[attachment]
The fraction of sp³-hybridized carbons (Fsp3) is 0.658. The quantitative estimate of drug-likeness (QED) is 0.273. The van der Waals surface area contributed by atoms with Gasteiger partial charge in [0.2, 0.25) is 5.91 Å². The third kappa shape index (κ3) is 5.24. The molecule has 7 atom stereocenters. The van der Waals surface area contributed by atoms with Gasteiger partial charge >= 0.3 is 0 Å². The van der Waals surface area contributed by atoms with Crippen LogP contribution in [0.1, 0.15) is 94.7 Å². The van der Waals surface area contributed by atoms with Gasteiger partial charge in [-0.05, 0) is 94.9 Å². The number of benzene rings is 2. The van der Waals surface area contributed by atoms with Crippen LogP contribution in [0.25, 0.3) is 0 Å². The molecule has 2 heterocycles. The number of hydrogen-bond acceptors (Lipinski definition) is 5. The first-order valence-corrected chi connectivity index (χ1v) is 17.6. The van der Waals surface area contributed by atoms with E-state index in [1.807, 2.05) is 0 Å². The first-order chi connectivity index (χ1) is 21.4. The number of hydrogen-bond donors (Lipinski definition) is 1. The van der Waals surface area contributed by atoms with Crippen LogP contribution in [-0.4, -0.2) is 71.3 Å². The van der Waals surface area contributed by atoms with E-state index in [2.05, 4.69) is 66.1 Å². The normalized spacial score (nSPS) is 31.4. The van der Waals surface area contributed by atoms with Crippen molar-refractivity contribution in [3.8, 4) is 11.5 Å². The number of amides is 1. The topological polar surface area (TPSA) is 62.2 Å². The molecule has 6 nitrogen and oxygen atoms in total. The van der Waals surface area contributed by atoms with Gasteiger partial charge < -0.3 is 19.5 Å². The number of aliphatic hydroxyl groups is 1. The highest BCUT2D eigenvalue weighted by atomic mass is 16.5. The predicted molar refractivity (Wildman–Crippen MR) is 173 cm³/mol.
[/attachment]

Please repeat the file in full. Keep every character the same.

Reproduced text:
The fraction of sp³-hybridized carbons (Fsp3) is 0.658. The quantitative estimate of drug-likeness (QED) is 0.273. The van der Waals surface area contributed by atoms with Gasteiger partial charge in [0.2, 0.25) is 5.91 Å². The third kappa shape index (κ3) is 5.24. The molecule has 7 atom stereocenters. The van der Waals surface area contributed by atoms with Gasteiger partial charge >= 0.3 is 0 Å². The van der Waals surface area contributed by atoms with Crippen LogP contribution in [0.1, 0.15) is 94.7 Å². The van der Waals surface area contributed by atoms with Gasteiger partial charge in [-0.05, 0) is 94.9 Å². The number of benzene rings is 2. The van der Waals surface area contributed by atoms with Crippen LogP contribution in [0.25, 0.3) is 0 Å². The molecule has 2 heterocycles. The number of hydrogen-bond acceptors (Lipinski definition) is 5. The first-order valence-corrected chi connectivity index (χ1v) is 17.6. The van der Waals surface area contributed by atoms with E-state index in [1.807, 2.05) is 0 Å². The first-order chi connectivity index (χ1) is 21.4. The number of hydrogen-bond donors (Lipinski definition) is 1. The van der Waals surface area contributed by atoms with Crippen LogP contribution in [-0.4, -0.2) is 71.3 Å². The van der Waals surface area contributed by atoms with E-state index in [2.05, 4.69) is 66.1 Å². The normalized spacial score (nSPS) is 31.4. The van der Waals surface area contributed by atoms with Crippen molar-refractivity contribution in [3.8, 4) is 11.5 Å². The number of amides is 1. The topological polar surface area (TPSA) is 62.2 Å². The molecule has 6 nitrogen and oxygen atoms in total. The van der Waals surface area contributed by atoms with Gasteiger partial charge < -0.3 is 19.5 Å². The number of aliphatic hydroxyl groups is 1. The highest BCUT2D eigenvalue weighted by atomic mass is 16.5. The predicted molar refractivity (Wildman–Crippen MR) is 173 cm³/mol.